One week ago, ten Lebanese families living in Abu Dhabi received warnings that they would have to leave the country within days. President Michel Suleiman is scheduled to visit the United Arab Emirates today [June 6, 2012] to discuss ongoing deportation of Lebanese from the UAE with officials there. They are also set to discuss barring UAE nationals from traveling to Lebanon.
These sudden deportation warnings are shocking hundreds of Lebanese families. To their surprise, they receive the warnings of imminent deportation immediately upon applying to renew their residence permit or their passport. Many get ten days to leave the country, and some get no more than 24 hours, an insufficient amount of time to gather up necessary paperwork and sell off property. Therefore, the Lebanese shut down their businesses in a rush and find themselves forced to hire someone to sell their property at low prices, thus losing what they had been saving for years.
The absence of a Lebanese ambassador in the UAE, due to the delay in the diplomatic appointments within the Lebanese government, is weakening the position of the Lebanese living there. Farah Al-Khatib, the acting chargé d'affaires of the Lebanese embassy in the UAE, a third-ranking diplomat, has been tasked with contacting relevant individuals. However, she is not entitled to interview senior officials due to not having ambassadorial status.
One political official living abroad told As-Safir, "If there are complaints against the Lebanese, then they should be given a trial, but it is unacceptable that they be deported groundlessly." He also pointed out that there are "friendly relations between the peoples of Lebanon and the UAE." He recalled the initiatives taken by Sheikh Zayed Al Nahyan toward Lebanon, such as the aid offered by the UAE army in de-mining operations in the south of Lebanon.
The official said that "Lebanese, both in Lebanon and expatriates, are attaching great importance to Suleiman’s visit to Abu Dhabi. They are hoping it will stop the deportations, allow investigations into the cases of all those who have been deported and perhaps allow them to return and retrieve their properties."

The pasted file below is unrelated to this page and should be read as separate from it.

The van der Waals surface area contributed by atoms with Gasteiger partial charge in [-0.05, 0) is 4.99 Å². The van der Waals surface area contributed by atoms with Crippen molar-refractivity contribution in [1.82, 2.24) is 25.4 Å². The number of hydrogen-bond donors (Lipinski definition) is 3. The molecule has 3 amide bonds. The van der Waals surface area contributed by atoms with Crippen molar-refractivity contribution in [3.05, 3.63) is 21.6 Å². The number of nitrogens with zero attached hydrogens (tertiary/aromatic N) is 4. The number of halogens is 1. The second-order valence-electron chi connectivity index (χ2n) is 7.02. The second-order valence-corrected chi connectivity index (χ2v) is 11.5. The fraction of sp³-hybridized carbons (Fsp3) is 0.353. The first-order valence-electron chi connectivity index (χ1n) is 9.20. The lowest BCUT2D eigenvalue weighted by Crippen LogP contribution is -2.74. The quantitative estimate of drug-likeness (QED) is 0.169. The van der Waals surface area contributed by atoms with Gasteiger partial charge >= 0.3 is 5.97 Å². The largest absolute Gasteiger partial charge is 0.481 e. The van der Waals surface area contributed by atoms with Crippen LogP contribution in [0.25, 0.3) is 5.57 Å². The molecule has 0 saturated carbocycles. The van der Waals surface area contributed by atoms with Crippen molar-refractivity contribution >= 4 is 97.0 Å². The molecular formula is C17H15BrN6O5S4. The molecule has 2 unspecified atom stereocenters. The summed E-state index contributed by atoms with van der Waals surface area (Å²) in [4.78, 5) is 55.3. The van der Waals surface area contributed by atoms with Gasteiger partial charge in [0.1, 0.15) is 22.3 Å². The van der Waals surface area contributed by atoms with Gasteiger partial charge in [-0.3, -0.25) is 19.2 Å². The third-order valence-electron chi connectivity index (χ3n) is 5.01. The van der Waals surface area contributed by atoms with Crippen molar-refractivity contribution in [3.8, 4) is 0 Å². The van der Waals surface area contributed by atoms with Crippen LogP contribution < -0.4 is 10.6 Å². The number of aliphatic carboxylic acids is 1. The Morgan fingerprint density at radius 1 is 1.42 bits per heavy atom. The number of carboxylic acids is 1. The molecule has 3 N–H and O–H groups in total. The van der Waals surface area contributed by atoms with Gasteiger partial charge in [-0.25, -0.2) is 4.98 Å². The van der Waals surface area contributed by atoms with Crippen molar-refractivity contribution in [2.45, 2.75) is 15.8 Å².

The official hoped "not to mix the situation of those making a living in the UAE with politics, especially considering that the Lebanese community has contributed to the reconstruction and development of the UAE. The Lebanese went there to make a decent living."
It should be noted that the issue of Lebanese being deported from the UAE started back in 2009, when authorities in Abu Dhabi deported Lebanese Shiites, Palestinians and Jordanians. The number of deported Lebanese stood at 38 that year, and the list of deportees included engineers, businessmen and merchants — all from the south of Lebanon and the Bekaa. Some had been living in the UAE for more than 30 years. Word that new deportations were imminent led Parliament Speaker Nabih Berri to visit Abu Dhabi and meet with senior UAE officials. This led to a freeze in deportations until the end of 2011.
Nevertheless, 2011 once again witnessed frequent deportations of Lebanese, and some villages saw an unusually high level of expatriates returning home. Two hundred fifty people from the Bekaa town of Yohmor alone were deported with their families within three years, most of whom were operating restaurants and bakeries in the UAE.
According to relevant sources, the deportations are only occurring in Abu Dhabi. Some have attributed this to that city overflowing with intelligence agencies.
The official said, "Unfortunately, the deportations are carried out arbitrarily for no apparent reason, and deported people are not given enough time to finish up their paperwork. We hope that the visit of the president of the Republic will bring positive results, as happened in 2010 following the visit of Speaker Nabih Berri."
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